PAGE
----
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GCC union ‘not on summit agenda’
December 10, 2013, 11:58 am

The GCC union proposal will not be on the agenda of today’s annual summit of Gulf Cooperation Council leaders in Kuwait, a Kuwaiti minister said.

The Kuwaiti minister of state for cabinet affairs Shaikh Mohammad Al Abdullah was quoted by regional media as saying that the Gulf union is off the agenda for today’s GCC summit, adding that Gulf leaders were “wise enough and capable of overcoming the difficulties and solve all issues facing the member states”.

“Oman has expressed its opinion on the Gulf union and we have to accept this idea, and through dialogue we can reach common ground… The union issue needs a vision and needs to be researched and studied,” he said.

Oman’s Minister Responsible for Foreign Affairs Yousef Bin Alawi said in a security conference in the Bahraini capital Manama on Saturday that while Oman would not stand in the way of member states turning the GCC into a confederation, it was opposed to the idea and would “simply withdraw” from the new body.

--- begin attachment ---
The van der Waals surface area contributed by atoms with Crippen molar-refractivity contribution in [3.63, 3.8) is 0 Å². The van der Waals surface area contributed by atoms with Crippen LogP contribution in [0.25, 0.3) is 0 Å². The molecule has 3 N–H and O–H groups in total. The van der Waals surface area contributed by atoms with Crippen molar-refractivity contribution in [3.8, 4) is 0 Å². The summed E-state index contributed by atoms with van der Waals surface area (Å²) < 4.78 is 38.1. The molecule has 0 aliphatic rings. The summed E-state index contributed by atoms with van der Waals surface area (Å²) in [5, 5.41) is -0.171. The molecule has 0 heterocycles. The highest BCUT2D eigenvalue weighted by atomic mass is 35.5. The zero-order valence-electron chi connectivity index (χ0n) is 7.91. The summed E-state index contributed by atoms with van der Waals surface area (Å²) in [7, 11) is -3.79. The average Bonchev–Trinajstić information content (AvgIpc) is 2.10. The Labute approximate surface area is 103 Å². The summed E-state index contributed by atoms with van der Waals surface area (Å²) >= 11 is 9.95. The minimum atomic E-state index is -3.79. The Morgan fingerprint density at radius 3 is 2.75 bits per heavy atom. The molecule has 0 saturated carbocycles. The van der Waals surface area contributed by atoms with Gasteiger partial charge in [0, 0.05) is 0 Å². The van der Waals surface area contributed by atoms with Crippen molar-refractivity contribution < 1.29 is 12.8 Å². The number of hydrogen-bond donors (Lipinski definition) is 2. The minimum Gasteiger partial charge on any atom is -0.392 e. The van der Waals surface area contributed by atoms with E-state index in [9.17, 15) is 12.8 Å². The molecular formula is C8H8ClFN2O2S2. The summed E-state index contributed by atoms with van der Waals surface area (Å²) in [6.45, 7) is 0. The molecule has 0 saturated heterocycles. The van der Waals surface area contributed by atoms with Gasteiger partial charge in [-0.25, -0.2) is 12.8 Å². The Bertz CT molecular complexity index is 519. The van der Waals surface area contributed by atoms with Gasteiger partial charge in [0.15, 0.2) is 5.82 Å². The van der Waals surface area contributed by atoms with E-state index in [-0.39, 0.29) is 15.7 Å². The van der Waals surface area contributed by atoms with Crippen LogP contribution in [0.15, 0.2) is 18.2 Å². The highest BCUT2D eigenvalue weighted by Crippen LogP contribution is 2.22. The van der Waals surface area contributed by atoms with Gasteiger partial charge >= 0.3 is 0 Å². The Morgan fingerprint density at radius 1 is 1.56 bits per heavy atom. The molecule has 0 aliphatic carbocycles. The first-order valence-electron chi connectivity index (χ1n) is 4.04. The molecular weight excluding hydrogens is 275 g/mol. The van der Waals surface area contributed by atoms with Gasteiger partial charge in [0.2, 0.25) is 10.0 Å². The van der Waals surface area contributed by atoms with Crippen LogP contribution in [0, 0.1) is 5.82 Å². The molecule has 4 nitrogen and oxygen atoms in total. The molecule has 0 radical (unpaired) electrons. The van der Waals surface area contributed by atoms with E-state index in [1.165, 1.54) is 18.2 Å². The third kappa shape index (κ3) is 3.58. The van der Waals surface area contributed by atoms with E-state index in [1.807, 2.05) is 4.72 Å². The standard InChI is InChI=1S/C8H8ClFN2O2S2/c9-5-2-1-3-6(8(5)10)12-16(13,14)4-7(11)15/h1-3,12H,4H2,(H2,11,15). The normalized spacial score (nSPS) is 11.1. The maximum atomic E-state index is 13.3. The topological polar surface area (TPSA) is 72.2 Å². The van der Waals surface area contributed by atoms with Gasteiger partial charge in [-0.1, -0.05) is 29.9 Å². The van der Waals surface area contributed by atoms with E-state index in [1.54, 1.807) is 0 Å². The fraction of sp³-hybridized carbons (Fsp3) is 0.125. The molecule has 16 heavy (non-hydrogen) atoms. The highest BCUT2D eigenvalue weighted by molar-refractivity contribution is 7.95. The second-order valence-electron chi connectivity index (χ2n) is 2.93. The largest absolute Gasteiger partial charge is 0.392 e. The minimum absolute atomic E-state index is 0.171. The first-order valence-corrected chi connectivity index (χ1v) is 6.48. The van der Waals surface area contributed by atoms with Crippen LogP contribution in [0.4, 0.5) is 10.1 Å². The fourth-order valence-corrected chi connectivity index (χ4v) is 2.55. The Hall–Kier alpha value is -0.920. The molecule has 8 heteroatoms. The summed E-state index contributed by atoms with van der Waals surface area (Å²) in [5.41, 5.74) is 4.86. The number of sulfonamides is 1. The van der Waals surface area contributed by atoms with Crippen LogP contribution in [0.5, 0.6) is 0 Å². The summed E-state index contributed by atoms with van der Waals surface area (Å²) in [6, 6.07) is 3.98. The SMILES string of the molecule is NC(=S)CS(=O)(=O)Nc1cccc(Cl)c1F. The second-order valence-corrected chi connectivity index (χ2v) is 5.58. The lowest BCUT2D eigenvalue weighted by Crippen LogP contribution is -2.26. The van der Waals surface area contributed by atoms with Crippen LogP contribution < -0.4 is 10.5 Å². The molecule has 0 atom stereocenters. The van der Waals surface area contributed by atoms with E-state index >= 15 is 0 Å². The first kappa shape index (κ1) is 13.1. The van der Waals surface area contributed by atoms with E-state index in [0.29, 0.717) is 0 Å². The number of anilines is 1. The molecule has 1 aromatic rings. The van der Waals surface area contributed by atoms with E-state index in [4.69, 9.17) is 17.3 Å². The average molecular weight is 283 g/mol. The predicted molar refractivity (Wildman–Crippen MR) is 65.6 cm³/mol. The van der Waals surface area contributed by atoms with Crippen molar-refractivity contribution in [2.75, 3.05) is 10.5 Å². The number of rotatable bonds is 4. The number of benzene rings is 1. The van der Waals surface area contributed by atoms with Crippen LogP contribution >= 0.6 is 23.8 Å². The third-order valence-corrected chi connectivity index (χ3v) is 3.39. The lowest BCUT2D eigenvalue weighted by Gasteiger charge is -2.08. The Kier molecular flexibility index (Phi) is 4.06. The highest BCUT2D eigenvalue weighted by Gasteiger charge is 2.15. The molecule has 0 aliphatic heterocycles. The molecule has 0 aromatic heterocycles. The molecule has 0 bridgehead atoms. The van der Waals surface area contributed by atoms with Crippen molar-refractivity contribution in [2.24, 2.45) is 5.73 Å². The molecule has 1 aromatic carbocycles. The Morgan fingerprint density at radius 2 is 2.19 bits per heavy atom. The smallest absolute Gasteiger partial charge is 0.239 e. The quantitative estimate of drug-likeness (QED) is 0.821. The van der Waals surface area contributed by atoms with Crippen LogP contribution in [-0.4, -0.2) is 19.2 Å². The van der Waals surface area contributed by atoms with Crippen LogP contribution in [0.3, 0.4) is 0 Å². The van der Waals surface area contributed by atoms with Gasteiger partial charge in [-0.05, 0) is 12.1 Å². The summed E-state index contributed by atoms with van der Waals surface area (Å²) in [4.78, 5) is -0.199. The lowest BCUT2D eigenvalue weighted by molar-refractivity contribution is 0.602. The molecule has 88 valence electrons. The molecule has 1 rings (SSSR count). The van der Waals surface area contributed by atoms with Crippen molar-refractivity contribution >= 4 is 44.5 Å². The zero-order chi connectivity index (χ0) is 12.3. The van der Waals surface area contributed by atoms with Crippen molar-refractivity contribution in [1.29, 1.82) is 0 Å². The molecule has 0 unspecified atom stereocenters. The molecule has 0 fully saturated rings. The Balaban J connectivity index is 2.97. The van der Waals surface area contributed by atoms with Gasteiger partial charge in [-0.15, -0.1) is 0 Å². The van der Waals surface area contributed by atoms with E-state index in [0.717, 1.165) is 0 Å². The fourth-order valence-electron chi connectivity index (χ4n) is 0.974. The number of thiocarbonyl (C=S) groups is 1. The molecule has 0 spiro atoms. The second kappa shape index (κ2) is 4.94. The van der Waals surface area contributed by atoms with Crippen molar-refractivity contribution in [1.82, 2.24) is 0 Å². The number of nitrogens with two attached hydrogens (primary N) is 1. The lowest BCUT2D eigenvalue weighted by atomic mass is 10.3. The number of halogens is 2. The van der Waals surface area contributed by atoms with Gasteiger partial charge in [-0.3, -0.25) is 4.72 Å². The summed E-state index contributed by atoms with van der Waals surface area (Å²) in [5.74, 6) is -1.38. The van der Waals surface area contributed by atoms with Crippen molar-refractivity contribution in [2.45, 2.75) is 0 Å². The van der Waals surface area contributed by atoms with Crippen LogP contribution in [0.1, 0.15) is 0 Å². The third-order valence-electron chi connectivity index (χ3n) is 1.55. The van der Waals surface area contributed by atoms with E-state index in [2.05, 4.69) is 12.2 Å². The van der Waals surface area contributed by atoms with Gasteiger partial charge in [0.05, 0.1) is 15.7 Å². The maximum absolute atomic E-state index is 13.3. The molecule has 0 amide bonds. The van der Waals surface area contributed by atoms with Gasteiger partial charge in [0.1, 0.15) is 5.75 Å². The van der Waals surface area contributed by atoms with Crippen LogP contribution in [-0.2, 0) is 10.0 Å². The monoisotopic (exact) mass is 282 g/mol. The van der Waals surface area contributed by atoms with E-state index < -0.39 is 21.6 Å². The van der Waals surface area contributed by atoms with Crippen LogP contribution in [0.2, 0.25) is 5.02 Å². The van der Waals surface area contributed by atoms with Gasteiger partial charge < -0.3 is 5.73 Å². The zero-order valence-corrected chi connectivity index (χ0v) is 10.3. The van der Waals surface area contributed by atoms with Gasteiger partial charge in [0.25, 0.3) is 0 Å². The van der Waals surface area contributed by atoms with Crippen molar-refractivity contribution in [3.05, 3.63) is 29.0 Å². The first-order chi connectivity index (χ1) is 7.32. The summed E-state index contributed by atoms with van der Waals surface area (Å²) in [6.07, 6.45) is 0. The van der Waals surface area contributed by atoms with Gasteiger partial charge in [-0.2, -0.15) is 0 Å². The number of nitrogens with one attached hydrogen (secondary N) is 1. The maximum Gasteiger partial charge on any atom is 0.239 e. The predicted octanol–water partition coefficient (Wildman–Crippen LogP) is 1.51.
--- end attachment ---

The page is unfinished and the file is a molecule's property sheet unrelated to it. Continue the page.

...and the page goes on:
Kuwait had in recent weeks tried to mediate another dispute in the GCC, this one between Qatar and Saudi Arabia, in an effort to unify GCC member states’ positions ahead of the summit. Shaikh Mohammad signalled that the dispute was over, saying: “You will see in the coming days that good relations bind the Gulf states”.

Oman’s rejection of the Gulf union prompted Bahrain’s prime minister to issue a statement on Sunday saying the union was “unavoidable”, and Saudi Prince Turki Al Faisal saying that it was “inevitable” and could go ahead even without Oman’s participation.

On social networking site Twitter, a hashtag for Oman’s rejection of the union garnered over 150,000 tweets, with many Saudis suggesting that Oman’s decision served the interests of the kingdom’s regional rival Iran. Saudi-owned, London-based Arabic daily Al Hayat ran a top story on Monday with the headline: “Gulf fears of a Omani-Iranian efforts to dismantle the GCC”.

Gulf leaders are expected to discuss Iran’s resurgent role as it patches up relations with the West, as well as the future of the United States’ military presence in the region as the bloc’s guarantor of security. This comes amid speculation that America’s growing energy independence and its efforts to shift its focus to Asia may have it reassess its need to continue its military presence in the Gulf.

Also on the agenda of the summit, according to regional media, will be the civil war in Syria and the upcoming ‘Geneva 2’ peace talks, the GCC’s customs union, as well as issues such as human rights, education, disease control, the environment and cultural issues.


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